Extra support for the transition from school to adult life

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Since she left high school, Nicola has dreamed of getting a job. Nicola has Asperger’s syndrome so requires a little extra support to help her build the skills that are so important when moving into the workplace.

One of the ways the National Disability Insurance Scheme (NDIS) funds skills-building is through the School Leavers Employment Scheme (SLES), which was rolled out throughout NSW in July. SLES is not a structured program, instead it provides tailored funding for up to two years after finishing year 12 to support work-readiness in young people living with a disability.

Since leaving school, Nicola has spent her time wisely by using her Capacity Building Budget to get support to gain valuable workplace and social skills. This included learning woodwork and volunteering for a community group. Nicola also used this budget to fund supports from Challenge Community Services to assist her in preparing for her Learner’s licence test.

All her job preparation has paid off, and Nicola is excited to be starting a position at a hospital laundry. "I am excited to start my new job; I want to keep learning new skills and eventually earn my own money," she said.

Initially, Challenge support worker Kym will accompany Nicola until she feels confident in the position. Then, Kym will drop her off and pick her up each day. "I doubt Nicola will need my support at work for long as she is a confident young lady," Kym said. "I am excited and proud Nicola was offered this role as she has wanted to get a job for a long time."

SLES and the different NDIS budgets are just some of the topics discussed further in Challenge’s new ebook. The School Leaver’s Complete Guide to the NDIS is a step-by-step guide to making the transition from high school to adulthood with the NDIS. If you are finishing school and want to access SLES, the following is a guide to the steps you need to take.

Steps to Accessing SLES

  1. All year 12 students with a disability undertake a Functional Capacity Assessment to determine if they would benefit from SLES. This assessment is usually completed by the student’s school teacher.
  2. You will then need to determine your NDIS eligibility. The School Leaver’s Complete Guide to the NDIS provides a step-by-step guide to determining your NDIS eligibility and accessing the scheme.
  3. If you have been deemed eligible for both SLES and the NDIS eligibility an NDIS planner, Local Area Coordinator, or Support Coordinator will get in touch and explain your options for employment supports.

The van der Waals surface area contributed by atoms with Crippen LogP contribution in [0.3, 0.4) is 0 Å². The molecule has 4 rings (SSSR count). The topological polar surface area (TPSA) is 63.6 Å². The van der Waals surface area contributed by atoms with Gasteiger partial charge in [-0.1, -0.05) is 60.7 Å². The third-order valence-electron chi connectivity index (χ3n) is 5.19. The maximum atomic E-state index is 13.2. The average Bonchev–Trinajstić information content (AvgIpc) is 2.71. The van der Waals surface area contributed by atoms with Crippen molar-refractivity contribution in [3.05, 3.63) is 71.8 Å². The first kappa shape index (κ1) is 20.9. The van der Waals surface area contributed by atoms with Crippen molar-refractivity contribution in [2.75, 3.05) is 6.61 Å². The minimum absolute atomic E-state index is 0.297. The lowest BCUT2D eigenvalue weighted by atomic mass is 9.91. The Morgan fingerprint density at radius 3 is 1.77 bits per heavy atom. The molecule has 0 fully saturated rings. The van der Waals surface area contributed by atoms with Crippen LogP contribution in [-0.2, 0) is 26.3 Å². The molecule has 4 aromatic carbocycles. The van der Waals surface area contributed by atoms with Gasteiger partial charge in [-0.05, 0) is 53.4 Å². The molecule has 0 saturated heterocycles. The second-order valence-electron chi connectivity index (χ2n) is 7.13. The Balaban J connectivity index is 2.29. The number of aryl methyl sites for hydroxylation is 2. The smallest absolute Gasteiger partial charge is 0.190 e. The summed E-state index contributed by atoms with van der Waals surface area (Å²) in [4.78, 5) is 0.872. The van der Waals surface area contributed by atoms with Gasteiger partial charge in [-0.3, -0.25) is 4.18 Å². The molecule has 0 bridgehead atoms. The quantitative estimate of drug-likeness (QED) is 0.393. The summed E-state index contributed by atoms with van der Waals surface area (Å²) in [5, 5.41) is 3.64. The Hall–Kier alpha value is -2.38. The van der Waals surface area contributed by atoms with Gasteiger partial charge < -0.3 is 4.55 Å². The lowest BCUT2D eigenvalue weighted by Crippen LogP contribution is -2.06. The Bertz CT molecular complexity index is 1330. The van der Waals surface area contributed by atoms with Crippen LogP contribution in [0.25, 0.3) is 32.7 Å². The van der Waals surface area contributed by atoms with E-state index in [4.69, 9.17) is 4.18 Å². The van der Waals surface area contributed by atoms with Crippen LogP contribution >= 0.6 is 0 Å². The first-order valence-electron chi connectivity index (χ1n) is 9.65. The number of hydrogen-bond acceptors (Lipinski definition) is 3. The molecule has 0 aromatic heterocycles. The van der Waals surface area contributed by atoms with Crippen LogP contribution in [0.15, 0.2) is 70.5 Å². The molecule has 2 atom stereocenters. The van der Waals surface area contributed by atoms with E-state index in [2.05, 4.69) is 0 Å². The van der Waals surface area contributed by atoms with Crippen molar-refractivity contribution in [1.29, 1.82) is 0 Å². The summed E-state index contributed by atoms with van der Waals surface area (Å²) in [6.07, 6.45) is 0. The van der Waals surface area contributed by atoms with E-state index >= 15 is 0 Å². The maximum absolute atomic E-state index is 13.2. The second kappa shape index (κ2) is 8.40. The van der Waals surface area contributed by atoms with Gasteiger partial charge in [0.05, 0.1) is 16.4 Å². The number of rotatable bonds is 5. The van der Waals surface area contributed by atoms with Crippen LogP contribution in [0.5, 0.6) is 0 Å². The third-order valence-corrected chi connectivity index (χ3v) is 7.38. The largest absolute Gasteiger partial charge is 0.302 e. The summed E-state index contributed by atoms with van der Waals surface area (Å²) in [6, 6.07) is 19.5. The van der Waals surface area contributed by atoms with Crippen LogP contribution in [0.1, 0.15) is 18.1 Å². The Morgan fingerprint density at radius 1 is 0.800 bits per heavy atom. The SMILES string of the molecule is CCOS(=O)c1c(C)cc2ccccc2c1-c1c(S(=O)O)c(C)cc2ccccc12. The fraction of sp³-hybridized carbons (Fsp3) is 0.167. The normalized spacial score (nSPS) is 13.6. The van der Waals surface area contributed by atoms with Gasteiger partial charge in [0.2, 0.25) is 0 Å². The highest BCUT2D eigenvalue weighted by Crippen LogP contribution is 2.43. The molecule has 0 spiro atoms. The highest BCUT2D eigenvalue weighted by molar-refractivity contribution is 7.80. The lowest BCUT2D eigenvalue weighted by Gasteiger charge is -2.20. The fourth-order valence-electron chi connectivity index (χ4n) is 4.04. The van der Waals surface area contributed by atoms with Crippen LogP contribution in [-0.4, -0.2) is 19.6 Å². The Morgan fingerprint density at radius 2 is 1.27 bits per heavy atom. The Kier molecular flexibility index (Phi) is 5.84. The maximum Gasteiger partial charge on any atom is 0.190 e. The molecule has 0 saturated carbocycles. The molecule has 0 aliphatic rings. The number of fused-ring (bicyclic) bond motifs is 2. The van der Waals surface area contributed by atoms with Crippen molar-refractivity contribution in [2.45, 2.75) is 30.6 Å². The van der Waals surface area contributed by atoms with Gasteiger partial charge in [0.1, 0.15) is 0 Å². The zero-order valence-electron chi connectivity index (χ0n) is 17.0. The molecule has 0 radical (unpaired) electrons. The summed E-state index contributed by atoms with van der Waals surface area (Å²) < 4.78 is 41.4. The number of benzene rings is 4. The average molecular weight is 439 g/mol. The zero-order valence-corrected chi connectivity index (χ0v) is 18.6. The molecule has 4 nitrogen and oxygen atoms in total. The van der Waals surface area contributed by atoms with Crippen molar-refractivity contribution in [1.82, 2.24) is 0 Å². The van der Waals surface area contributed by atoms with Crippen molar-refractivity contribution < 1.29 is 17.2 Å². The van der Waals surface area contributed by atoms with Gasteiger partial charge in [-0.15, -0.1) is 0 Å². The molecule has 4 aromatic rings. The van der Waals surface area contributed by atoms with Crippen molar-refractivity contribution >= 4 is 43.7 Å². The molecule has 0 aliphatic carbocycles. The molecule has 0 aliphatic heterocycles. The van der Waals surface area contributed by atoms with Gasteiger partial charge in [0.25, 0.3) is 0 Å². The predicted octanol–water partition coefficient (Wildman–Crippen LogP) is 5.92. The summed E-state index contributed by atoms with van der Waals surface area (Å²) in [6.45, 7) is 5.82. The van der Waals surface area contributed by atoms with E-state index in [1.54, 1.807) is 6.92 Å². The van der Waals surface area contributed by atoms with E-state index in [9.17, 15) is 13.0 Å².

4. If you are not deemed eligible for either scheme then you will be connected with Information, Linkages and Capacity Building.

 The supports SLES can fund may include:

  • work experience
  • job skills training
  • specific travel training

Whether you wish to further your education, get a job, travel, live independently, or get your driver’s licence, the NDIS can be used to support these personal endeavours. While the NDIS is not a replacement for mainstream services that all Australians have access to, it will, however, provide you with support to ensure that you can access these services effectively.

For more information on the types of supports the NDIS can fund for teenagers living with a disability, download the ebook:

CTA NDIS school leavers 01


*Names have been changed and photo is for illustrative purposes.

Author: Challenge Community Services

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About Challenge Community Services

60 years ago we were a small band of parents and friends seeking support services for our children with disabilities. Today, Challenge has grown to be one of the largest community support services in New South Wales. We provide support to over 2500 people from Albury to Lismore, Sydney, Dubbo, Tamworth and beyond. With over 600 staff, 85 of which have a disability, we strive to comply with and exceed all standards required under State and Federal Acts.
In the spirit of Reconciliation, Challenge Community Services acknowledges Aboriginal and Torres Strait Islander peoples as the Traditional Owners and Custodians of this country, and their connection to land, water and community. We pay our respect to them, their cultures and customs, and to Elders both past and present.
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